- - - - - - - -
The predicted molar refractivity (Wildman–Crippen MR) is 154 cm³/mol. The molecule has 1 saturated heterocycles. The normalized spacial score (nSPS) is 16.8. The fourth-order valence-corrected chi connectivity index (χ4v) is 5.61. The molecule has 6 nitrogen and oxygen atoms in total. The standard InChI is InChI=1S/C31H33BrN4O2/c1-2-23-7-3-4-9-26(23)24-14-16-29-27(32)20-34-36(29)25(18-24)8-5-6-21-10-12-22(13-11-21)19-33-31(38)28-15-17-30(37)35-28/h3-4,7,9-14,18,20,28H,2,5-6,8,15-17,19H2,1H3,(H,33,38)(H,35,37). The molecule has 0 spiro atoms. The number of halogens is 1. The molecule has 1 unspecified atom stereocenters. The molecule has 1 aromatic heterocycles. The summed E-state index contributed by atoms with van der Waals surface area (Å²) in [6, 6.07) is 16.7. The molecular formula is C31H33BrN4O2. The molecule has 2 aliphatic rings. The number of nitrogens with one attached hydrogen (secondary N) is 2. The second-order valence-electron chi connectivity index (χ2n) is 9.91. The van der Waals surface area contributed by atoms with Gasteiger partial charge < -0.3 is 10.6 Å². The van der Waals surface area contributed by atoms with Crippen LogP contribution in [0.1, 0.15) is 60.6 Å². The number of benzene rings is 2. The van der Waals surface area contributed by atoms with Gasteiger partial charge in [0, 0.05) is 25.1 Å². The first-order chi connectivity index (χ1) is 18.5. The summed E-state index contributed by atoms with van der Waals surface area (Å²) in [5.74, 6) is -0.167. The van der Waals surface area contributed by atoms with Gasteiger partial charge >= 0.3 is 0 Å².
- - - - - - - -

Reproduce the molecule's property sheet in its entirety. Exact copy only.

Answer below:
The predicted molar refractivity (Wildman–Crippen MR) is 154 cm³/mol. The molecule has 1 saturated heterocycles. The normalized spacial score (nSPS) is 16.8. The fourth-order valence-corrected chi connectivity index (χ4v) is 5.61. The molecule has 6 nitrogen and oxygen atoms in total. The standard InChI is InChI=1S/C31H33BrN4O2/c1-2-23-7-3-4-9-26(23)24-14-16-29-27(32)20-34-36(29)25(18-24)8-5-6-21-10-12-22(13-11-21)19-33-31(38)28-15-17-30(37)35-28/h3-4,7,9-14,18,20,28H,2,5-6,8,15-17,19H2,1H3,(H,33,38)(H,35,37). The molecule has 0 spiro atoms. The number of halogens is 1. The molecule has 1 unspecified atom stereocenters. The molecule has 1 aromatic heterocycles. The summed E-state index contributed by atoms with van der Waals surface area (Å²) in [6, 6.07) is 16.7. The molecular formula is C31H33BrN4O2. The molecule has 2 aliphatic rings. The number of nitrogens with one attached hydrogen (secondary N) is 2. The second-order valence-electron chi connectivity index (χ2n) is 9.91. The van der Waals surface area contributed by atoms with Gasteiger partial charge < -0.3 is 10.6 Å². The van der Waals surface area contributed by atoms with Crippen LogP contribution in [0.1, 0.15) is 60.6 Å². The number of benzene rings is 2. The van der Waals surface area contributed by atoms with Gasteiger partial charge in [0, 0.05) is 25.1 Å². The first-order chi connectivity index (χ1) is 18.5. The summed E-state index contributed by atoms with van der Waals surface area (Å²) in [5.74, 6) is -0.167. The van der Waals surface area contributed by atoms with Gasteiger partial charge >= 0.3 is 0 Å².